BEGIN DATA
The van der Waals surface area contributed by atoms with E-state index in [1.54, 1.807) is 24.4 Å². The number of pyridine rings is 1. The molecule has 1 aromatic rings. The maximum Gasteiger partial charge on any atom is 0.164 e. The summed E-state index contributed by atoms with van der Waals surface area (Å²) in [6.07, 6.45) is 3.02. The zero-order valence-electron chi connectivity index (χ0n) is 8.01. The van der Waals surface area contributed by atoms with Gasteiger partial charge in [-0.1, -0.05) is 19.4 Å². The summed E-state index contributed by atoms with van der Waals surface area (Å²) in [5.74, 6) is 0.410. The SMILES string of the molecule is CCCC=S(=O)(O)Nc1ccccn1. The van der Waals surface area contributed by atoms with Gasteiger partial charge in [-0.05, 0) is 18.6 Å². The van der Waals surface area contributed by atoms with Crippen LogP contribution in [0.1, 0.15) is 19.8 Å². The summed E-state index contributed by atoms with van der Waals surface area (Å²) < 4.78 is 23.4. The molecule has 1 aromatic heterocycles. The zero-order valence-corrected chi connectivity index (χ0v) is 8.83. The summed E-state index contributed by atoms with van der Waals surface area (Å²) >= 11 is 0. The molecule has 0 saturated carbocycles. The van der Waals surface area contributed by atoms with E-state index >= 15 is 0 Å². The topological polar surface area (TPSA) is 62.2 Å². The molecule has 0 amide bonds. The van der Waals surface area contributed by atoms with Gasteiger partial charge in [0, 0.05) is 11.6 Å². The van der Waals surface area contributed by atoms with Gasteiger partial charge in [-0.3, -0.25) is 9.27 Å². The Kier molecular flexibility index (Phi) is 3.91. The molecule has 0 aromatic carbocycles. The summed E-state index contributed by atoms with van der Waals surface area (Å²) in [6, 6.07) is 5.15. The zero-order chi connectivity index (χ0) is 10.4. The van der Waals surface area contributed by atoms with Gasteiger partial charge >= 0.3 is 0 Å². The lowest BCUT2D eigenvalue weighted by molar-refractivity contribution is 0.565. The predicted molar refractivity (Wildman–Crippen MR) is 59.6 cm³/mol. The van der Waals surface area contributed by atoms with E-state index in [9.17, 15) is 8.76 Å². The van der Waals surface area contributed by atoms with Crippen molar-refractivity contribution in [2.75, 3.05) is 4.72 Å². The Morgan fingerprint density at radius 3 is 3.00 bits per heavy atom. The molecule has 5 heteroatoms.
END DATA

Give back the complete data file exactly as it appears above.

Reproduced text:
The van der Waals surface area contributed by atoms with E-state index in [1.54, 1.807) is 24.4 Å². The number of pyridine rings is 1. The molecule has 1 aromatic rings. The maximum Gasteiger partial charge on any atom is 0.164 e. The summed E-state index contributed by atoms with van der Waals surface area (Å²) in [6.07, 6.45) is 3.02. The zero-order valence-electron chi connectivity index (χ0n) is 8.01. The van der Waals surface area contributed by atoms with Gasteiger partial charge in [-0.1, -0.05) is 19.4 Å². The summed E-state index contributed by atoms with van der Waals surface area (Å²) in [5.74, 6) is 0.410. The SMILES string of the molecule is CCCC=S(=O)(O)Nc1ccccn1. The van der Waals surface area contributed by atoms with Gasteiger partial charge in [-0.05, 0) is 18.6 Å². The van der Waals surface area contributed by atoms with Crippen LogP contribution in [0.1, 0.15) is 19.8 Å². The summed E-state index contributed by atoms with van der Waals surface area (Å²) < 4.78 is 23.4. The molecule has 1 aromatic heterocycles. The zero-order valence-corrected chi connectivity index (χ0v) is 8.83. The summed E-state index contributed by atoms with van der Waals surface area (Å²) >= 11 is 0. The molecule has 0 saturated carbocycles. The van der Waals surface area contributed by atoms with E-state index >= 15 is 0 Å². The topological polar surface area (TPSA) is 62.2 Å². The molecule has 0 amide bonds. The van der Waals surface area contributed by atoms with Gasteiger partial charge in [0, 0.05) is 11.6 Å². The van der Waals surface area contributed by atoms with Gasteiger partial charge in [-0.3, -0.25) is 9.27 Å². The Kier molecular flexibility index (Phi) is 3.91. The molecule has 0 aromatic carbocycles. The summed E-state index contributed by atoms with van der Waals surface area (Å²) in [6, 6.07) is 5.15. The zero-order chi connectivity index (χ0) is 10.4. The van der Waals surface area contributed by atoms with Gasteiger partial charge >= 0.3 is 0 Å². The lowest BCUT2D eigenvalue weighted by molar-refractivity contribution is 0.565. The predicted molar refractivity (Wildman–Crippen MR) is 59.6 cm³/mol. The van der Waals surface area contributed by atoms with E-state index in [9.17, 15) is 8.76 Å². The van der Waals surface area contributed by atoms with Crippen molar-refractivity contribution in [2.75, 3.05) is 4.72 Å². The Morgan fingerprint density at radius 3 is 3.00 bits per heavy atom. The molecule has 5 heteroatoms.